I’m a higher earner in a marriage – does gender make a difference?

Divorce specialist, Julie Cohen, discusses some potential surprises for high earners

The family courts see no difference between men and women when it comes down to financial matters on divorce. All statutes and procedural rules are applied in a gender-neutral way, and the law does not favour one gender over another.

Historically, in heterosexual relationships, men have more usually been the higher earners, as women were more likely to take time out of their careers to care for children and family. Society has moved on and women now take an active role in all aspects of the workforce, including the higher echelons. A good proportion of my clients are now women of power and influence. It speaks volumes for the evolution of our society.

But how does it fare in the divorce process? It is surprising to me, given the effort and sheer will of my female CEOs, managing partners, bankers, and consultants that some gender bias still exists even in their own minds. Some, for example, find it surprising to discover that they could be ordered to pay spousal maintenance to their ex-husbands or ex-wives. Some still believe that their own earned wealth or assets will remain in their possession post-divorce. Neither of these assumptions reflect matrimonial law. The law does not see gender so women, if they are the higher earning spouses in the marriage, will be just as responsible for sharing their wealth and potentially paying spousal maintenance as men would have been if the positions were reversed.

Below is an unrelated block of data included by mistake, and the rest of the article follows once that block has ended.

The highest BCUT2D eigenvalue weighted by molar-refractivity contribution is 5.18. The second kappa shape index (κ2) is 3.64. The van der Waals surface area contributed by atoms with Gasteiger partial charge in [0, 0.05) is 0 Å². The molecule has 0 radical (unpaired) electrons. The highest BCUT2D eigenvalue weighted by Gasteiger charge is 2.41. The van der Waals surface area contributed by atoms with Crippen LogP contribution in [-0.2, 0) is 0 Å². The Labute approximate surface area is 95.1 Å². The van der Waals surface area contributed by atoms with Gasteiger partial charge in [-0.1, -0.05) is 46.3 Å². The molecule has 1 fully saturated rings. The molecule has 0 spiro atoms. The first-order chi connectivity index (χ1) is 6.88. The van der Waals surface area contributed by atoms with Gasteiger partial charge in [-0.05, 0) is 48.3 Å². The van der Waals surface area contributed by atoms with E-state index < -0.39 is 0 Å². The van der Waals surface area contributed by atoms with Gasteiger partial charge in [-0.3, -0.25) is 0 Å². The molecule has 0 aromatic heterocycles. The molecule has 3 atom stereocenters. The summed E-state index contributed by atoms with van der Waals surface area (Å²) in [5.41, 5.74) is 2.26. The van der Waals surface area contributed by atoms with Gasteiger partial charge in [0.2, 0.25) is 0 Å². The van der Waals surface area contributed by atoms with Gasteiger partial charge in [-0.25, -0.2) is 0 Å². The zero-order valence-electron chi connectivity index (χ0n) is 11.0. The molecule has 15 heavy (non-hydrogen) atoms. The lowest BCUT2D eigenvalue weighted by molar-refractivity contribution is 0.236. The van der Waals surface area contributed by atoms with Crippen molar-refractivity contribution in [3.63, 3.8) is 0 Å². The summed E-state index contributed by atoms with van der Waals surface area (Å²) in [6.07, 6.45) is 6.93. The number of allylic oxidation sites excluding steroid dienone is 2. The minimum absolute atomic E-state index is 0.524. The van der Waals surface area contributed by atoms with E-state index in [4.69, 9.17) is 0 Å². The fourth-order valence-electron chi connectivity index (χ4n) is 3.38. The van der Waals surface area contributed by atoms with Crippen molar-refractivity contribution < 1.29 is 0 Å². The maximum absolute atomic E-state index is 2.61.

The takeaway from this is that planning ahead is important for all higher earning spouses, regardless of gender. You may wish to consider a prenuptial agreement if you have not yet married your current partner. If already married, a postnuptial agreement is a good planning and protection tool.

Equal sharing of matrimonial assets is likely to be expected of you, regardless of gender. There are circumstances where this may not apply, and proper legal advice will be of utmost benefit to you at the earliest possible stage in your divorce, as well as before you decide to take that step in the first place.

Contact Julie

If you would like more information or advice relating to this article or a Family Law matter, please do not hesitate to contact Julie Cohen by emailing julie.cohen@salaw.com or calling 01727 798067.

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